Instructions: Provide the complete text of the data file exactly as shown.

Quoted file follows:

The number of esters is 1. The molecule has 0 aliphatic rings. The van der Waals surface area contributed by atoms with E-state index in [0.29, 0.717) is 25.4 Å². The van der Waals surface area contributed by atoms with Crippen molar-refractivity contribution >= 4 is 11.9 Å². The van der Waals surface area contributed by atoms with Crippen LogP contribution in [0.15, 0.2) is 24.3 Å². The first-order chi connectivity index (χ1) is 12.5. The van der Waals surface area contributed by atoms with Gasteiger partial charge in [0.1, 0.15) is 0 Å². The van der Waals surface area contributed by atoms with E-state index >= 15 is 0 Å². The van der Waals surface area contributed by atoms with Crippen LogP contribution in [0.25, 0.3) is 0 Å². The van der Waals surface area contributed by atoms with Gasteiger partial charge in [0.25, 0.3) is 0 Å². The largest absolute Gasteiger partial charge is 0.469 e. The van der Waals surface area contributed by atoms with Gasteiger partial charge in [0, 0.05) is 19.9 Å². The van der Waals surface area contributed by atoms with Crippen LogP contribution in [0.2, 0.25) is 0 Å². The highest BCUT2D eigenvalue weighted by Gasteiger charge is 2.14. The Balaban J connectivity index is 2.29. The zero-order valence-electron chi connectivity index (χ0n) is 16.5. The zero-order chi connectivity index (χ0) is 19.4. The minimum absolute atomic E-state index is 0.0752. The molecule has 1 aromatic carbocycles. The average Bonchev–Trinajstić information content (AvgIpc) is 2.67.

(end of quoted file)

The number of esters is 1. The molecule has 0 aliphatic rings. The van der Waals surface area contributed by atoms with E-state index in [0.29, 0.717) is 25.4 Å². The van der Waals surface area contributed by atoms with Crippen molar-refractivity contribution >= 4 is 11.9 Å². The van der Waals surface area contributed by atoms with Crippen LogP contribution in [0.15, 0.2) is 24.3 Å². The first-order chi connectivity index (χ1) is 12.5. The van der Waals surface area contributed by atoms with Gasteiger partial charge in [0.1, 0.15) is 0 Å². The van der Waals surface area contributed by atoms with E-state index >= 15 is 0 Å². The van der Waals surface area contributed by atoms with Crippen LogP contribution in [0.25, 0.3) is 0 Å². The van der Waals surface area contributed by atoms with Gasteiger partial charge in [0.25, 0.3) is 0 Å². The largest absolute Gasteiger partial charge is 0.469 e. The van der Waals surface area contributed by atoms with Gasteiger partial charge in [0, 0.05) is 19.9 Å². The van der Waals surface area contributed by atoms with Crippen LogP contribution in [0.2, 0.25) is 0 Å². The highest BCUT2D eigenvalue weighted by Gasteiger charge is 2.14. The Balaban J connectivity index is 2.29. The zero-order valence-electron chi connectivity index (χ0n) is 16.5. The zero-order chi connectivity index (χ0) is 19.4. The minimum absolute atomic E-state index is 0.0752. The molecule has 1 aromatic carbocycles. The average Bonchev–Trinajstić information content (AvgIpc) is 2.67.